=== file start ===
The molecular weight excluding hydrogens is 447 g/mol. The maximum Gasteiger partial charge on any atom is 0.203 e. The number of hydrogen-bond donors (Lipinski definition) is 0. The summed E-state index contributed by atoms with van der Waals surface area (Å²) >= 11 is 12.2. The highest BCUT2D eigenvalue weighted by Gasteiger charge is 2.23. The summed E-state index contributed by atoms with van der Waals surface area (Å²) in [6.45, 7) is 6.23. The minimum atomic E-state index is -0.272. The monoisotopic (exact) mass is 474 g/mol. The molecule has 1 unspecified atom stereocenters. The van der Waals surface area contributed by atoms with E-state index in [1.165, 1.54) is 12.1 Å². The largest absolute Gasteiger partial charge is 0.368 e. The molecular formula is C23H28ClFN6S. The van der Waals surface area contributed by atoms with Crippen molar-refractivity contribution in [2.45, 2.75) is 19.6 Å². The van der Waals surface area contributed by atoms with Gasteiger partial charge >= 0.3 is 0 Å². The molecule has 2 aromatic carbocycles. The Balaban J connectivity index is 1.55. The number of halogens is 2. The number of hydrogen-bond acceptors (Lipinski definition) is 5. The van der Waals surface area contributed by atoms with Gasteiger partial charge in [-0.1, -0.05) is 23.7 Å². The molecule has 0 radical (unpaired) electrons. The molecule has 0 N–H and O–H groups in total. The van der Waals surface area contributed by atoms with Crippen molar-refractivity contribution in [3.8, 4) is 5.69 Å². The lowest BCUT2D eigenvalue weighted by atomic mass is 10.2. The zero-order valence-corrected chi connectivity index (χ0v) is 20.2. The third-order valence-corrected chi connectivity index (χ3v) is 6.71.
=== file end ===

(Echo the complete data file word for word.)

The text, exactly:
The molecular weight excluding hydrogens is 447 g/mol. The maximum Gasteiger partial charge on any atom is 0.203 e. The number of hydrogen-bond donors (Lipinski definition) is 0. The summed E-state index contributed by atoms with van der Waals surface area (Å²) >= 11 is 12.2. The highest BCUT2D eigenvalue weighted by Gasteiger charge is 2.23. The summed E-state index contributed by atoms with van der Waals surface area (Å²) in [6.45, 7) is 6.23. The minimum atomic E-state index is -0.272. The monoisotopic (exact) mass is 474 g/mol. The molecule has 1 unspecified atom stereocenters. The van der Waals surface area contributed by atoms with E-state index in [1.165, 1.54) is 12.1 Å². The largest absolute Gasteiger partial charge is 0.368 e. The molecular formula is C23H28ClFN6S. The van der Waals surface area contributed by atoms with Crippen molar-refractivity contribution in [2.45, 2.75) is 19.6 Å². The van der Waals surface area contributed by atoms with Gasteiger partial charge >= 0.3 is 0 Å². The molecule has 2 aromatic carbocycles. The Balaban J connectivity index is 1.55. The number of halogens is 2. The number of hydrogen-bond acceptors (Lipinski definition) is 5. The van der Waals surface area contributed by atoms with Gasteiger partial charge in [-0.1, -0.05) is 23.7 Å². The molecule has 0 radical (unpaired) electrons. The molecule has 0 N–H and O–H groups in total. The van der Waals surface area contributed by atoms with Crippen molar-refractivity contribution in [3.8, 4) is 5.69 Å². The lowest BCUT2D eigenvalue weighted by atomic mass is 10.2. The zero-order valence-corrected chi connectivity index (χ0v) is 20.2. The third-order valence-corrected chi connectivity index (χ3v) is 6.71.